I’ve never been a skinny girl.
In fact, I’ve always had a round belly and an equally round face. Hips. Legs without that yearned-after gap slender girls have.  As a child, I was cute in a chubby sort of way, with ringlet curls and a penchant for girly dresses, overalls and funky colored tights. I loved Marvin the Martian and often bummed around in Looney Toons t-shirts and leggings (hello, child of the ’80s), rocking out to Meatloaf and the Bangles with my mom. I didn’t think about my body and how it looked compared to other girls or in the context of what others might think about me. I didn’t think at all about what I put into my body. I had no interest in sports and was never pushed to be athletic (minus my 2 year stint with karate) or to join any sports teams. I read, I wrote poetry, I aced all my classes, but riding my bicycle? No thanks.  When I was little, I was blissfully unaware of what it’s like to feel shame and I undressed in front of friends while we played dress up without worry, swam nearly-naked at one of my father’s colleague’s house parties, wore clothes that didn’t fit my body without a second thought.

I don’t remember when my mindset changed — probably sometime around middle school —  but cute and chubby morphed  into impossibly awkward, my ringlets changing to an unruly mess of hair (made worse by terrible haircuts), my sense of “style” became a source of anxiety, and I was suddenly acutely aware that a round belly and short, fat legs were not what all the traditionally beautiful girls were sporting. I was uncoordinated, slow and weak in gym class, and somehow that mattered in a profoundly public way. I went from shameless and carefree to insecure and self-loathing overnight. I was unfortunately fat and ugly and there was no way out of that body. When I see pictures of myself from this time period, I still hide them from my friends and husband, as if those who love me now, as an adult,  would hate me if they saw me during this gawky, adolescent phase.

I grew out of the ugly, but the worry and self-doubt over my appearance only got worse as I got older, but I was conflicted, having been raised to be strong, independent, and not fit into a mold.  So, I still dressed differently, but I daydreamed of being model-thin, with perfect, perky breasts, flawless skin, grace, poise. I still had curly hair, so I cut it until all of the curl was gone, and dyed it black. I remember wishing that I’d get into a horrible accident, convinced that having to be bed ridden and tube-fed for months would be the weight-loss miracle I hoped for. I ate almost exclusively one type of Kashi cereal for a year. I stole weight-loss pills from the pharmacy I worked for and hid them in a box in my nightstand and took them every night before bed. Instead of judging my self-worth more on the classes I aced, the poetry contests I won, and all the community work I had taken on, I was only concerned with what others thought of my appearance. When my boyfriend at the time talked to me one day about all of the girls he thought were pretty (and I was not on that list), I tried to emulate them. I didn’t let myself off the hook — every time I looked into the mirror all I saw was a worthless, ugly, klutzy girl.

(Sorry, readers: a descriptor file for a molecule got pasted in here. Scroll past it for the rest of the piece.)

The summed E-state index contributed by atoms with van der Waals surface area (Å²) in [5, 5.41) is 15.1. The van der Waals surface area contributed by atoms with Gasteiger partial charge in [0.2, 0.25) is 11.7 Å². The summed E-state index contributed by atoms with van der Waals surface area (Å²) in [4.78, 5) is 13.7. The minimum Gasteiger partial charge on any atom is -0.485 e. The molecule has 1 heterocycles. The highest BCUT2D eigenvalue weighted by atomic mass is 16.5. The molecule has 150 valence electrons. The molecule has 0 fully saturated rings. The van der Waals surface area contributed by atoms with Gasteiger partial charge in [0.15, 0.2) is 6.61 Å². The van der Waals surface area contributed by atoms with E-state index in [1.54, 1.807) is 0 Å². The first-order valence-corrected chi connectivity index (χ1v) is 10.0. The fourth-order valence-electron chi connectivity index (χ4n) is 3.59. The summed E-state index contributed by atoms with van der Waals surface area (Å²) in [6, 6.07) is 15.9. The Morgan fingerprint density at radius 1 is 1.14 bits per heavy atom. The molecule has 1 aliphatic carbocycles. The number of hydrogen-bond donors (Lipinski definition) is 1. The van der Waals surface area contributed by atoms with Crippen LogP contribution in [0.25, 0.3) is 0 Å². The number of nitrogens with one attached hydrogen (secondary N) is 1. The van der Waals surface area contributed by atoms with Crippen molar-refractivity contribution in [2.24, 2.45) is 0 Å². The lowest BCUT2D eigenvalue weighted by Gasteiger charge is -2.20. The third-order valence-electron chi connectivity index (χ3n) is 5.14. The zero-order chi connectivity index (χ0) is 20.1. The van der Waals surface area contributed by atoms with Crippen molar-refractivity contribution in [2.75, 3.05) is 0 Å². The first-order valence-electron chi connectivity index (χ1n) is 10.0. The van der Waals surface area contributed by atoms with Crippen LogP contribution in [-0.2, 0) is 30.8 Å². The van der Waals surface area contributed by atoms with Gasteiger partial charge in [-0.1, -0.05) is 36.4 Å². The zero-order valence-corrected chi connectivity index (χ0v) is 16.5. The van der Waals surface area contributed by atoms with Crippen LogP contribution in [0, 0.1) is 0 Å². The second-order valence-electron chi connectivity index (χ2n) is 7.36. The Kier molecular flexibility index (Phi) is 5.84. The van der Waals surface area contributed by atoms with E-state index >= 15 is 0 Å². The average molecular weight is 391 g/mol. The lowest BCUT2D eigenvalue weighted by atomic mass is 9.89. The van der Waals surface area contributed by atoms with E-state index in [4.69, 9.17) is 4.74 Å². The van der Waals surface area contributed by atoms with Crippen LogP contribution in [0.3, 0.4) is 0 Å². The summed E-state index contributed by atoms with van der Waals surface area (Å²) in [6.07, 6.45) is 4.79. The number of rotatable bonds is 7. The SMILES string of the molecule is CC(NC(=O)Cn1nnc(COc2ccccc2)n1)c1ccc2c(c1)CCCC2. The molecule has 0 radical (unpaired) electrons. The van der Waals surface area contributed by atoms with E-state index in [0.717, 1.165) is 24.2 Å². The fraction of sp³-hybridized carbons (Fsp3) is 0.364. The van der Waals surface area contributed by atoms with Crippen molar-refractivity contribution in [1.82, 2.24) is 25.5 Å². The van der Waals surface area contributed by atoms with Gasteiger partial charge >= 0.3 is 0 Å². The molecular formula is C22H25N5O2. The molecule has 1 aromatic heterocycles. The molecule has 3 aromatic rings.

College was a little better. I had worked through things with the boyfriend and he came with me to Boston, desperately in love with me. Other boys noticed me. I did well in school. I made friends. I let things slip a little, gained weight back. I broke up with the boy and felt ugly and unwanted all over again. That nagging, insulting little voice took up residence once more in the back of my head.  I lost the weight again, this time with Weight Watchers and a gym membership and not a borderline eating disorder; I started hiding behind makeup; I started dressing like other girls. But I only ever felt pretty or sexy when men told me I was — this feeling was never self-generated. I never felt comfortable in my own skin.

I’d love to tell you that one day I snapped out of it, but to be honest, feeling beautiful is still a struggle for me, but I have definitely come a long way from the girl who wished a terrible accident upon herself. Running has given me the greatest gains. It has helped me gain confidence and given me a sense of grace I have never felt before. I feel strong and capable when I lace up my sneakers, and it doesn’t matter what I look like. It’s the only time I don’t feel like I need makeup to leave the house, the only time when men in trucks honk at me that I feel angry instead of, secretly, like my appearance and worth has somehow been validated by their horn or cat-calling.

I guess the confidence running has instilled in me has also trickled over to my non-running life, too. I enjoy dressing in clothes I find pretty and flattering, not those some male in my life finds alluring. I don’t automatically compare my body to every other female’s in the room, I don’t feel clumsy and out of place every time I’m in a group.  I enjoy eating healthy and working out because I know how much better I feel inside and out and how much better I function in my day-to-day existence. I am not obsessive or restrictive anymore. When I gain a few pounds these days, I don’t fixate (though sometimes I do need to remind myself not to), and, most importantly, I like who I see in mirror. She isn’t perfect (but who wants to be?), she doesn’t look like anybody else (and that’s a good thing), she still doesn’t have a gap between her thighs (but these legs have run marathons, climbed mountains), and she doesn’t need anyone else to approve of her to feel whole (but she does still have a compulsive need to wear makeup when leaving the house).


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